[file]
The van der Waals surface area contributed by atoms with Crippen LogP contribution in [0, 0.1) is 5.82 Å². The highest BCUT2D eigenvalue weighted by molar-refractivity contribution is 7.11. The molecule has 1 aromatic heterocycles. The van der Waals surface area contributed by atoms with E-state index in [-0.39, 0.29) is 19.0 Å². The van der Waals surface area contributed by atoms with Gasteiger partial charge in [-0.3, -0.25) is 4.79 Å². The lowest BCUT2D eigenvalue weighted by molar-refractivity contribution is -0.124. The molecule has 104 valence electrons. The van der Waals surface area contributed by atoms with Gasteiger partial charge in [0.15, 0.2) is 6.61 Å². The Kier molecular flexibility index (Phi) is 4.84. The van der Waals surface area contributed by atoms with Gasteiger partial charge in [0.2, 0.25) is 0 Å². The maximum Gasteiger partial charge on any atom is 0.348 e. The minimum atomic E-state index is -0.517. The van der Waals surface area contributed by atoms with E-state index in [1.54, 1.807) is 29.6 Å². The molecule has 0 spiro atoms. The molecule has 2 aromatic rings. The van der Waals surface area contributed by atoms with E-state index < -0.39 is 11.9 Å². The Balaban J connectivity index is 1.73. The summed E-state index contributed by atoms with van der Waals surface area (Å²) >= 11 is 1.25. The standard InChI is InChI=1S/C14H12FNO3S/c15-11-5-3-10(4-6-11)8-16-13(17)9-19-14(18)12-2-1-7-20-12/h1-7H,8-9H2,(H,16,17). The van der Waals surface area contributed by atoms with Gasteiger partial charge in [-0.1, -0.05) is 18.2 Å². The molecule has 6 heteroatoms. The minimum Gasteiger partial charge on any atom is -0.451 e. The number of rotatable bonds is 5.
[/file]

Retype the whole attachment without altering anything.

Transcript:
The van der Waals surface area contributed by atoms with Crippen LogP contribution in [0, 0.1) is 5.82 Å². The highest BCUT2D eigenvalue weighted by molar-refractivity contribution is 7.11. The molecule has 1 aromatic heterocycles. The van der Waals surface area contributed by atoms with E-state index in [-0.39, 0.29) is 19.0 Å². The van der Waals surface area contributed by atoms with Gasteiger partial charge in [-0.3, -0.25) is 4.79 Å². The lowest BCUT2D eigenvalue weighted by molar-refractivity contribution is -0.124. The molecule has 104 valence electrons. The van der Waals surface area contributed by atoms with Gasteiger partial charge in [0.15, 0.2) is 6.61 Å². The Kier molecular flexibility index (Phi) is 4.84. The van der Waals surface area contributed by atoms with Gasteiger partial charge in [0.2, 0.25) is 0 Å². The maximum Gasteiger partial charge on any atom is 0.348 e. The minimum atomic E-state index is -0.517. The van der Waals surface area contributed by atoms with E-state index in [1.54, 1.807) is 29.6 Å². The molecule has 0 spiro atoms. The molecule has 2 aromatic rings. The van der Waals surface area contributed by atoms with E-state index < -0.39 is 11.9 Å². The Balaban J connectivity index is 1.73. The summed E-state index contributed by atoms with van der Waals surface area (Å²) >= 11 is 1.25. The standard InChI is InChI=1S/C14H12FNO3S/c15-11-5-3-10(4-6-11)8-16-13(17)9-19-14(18)12-2-1-7-20-12/h1-7H,8-9H2,(H,16,17). The van der Waals surface area contributed by atoms with Gasteiger partial charge in [-0.1, -0.05) is 18.2 Å². The molecule has 6 heteroatoms. The minimum Gasteiger partial charge on any atom is -0.451 e. The number of rotatable bonds is 5.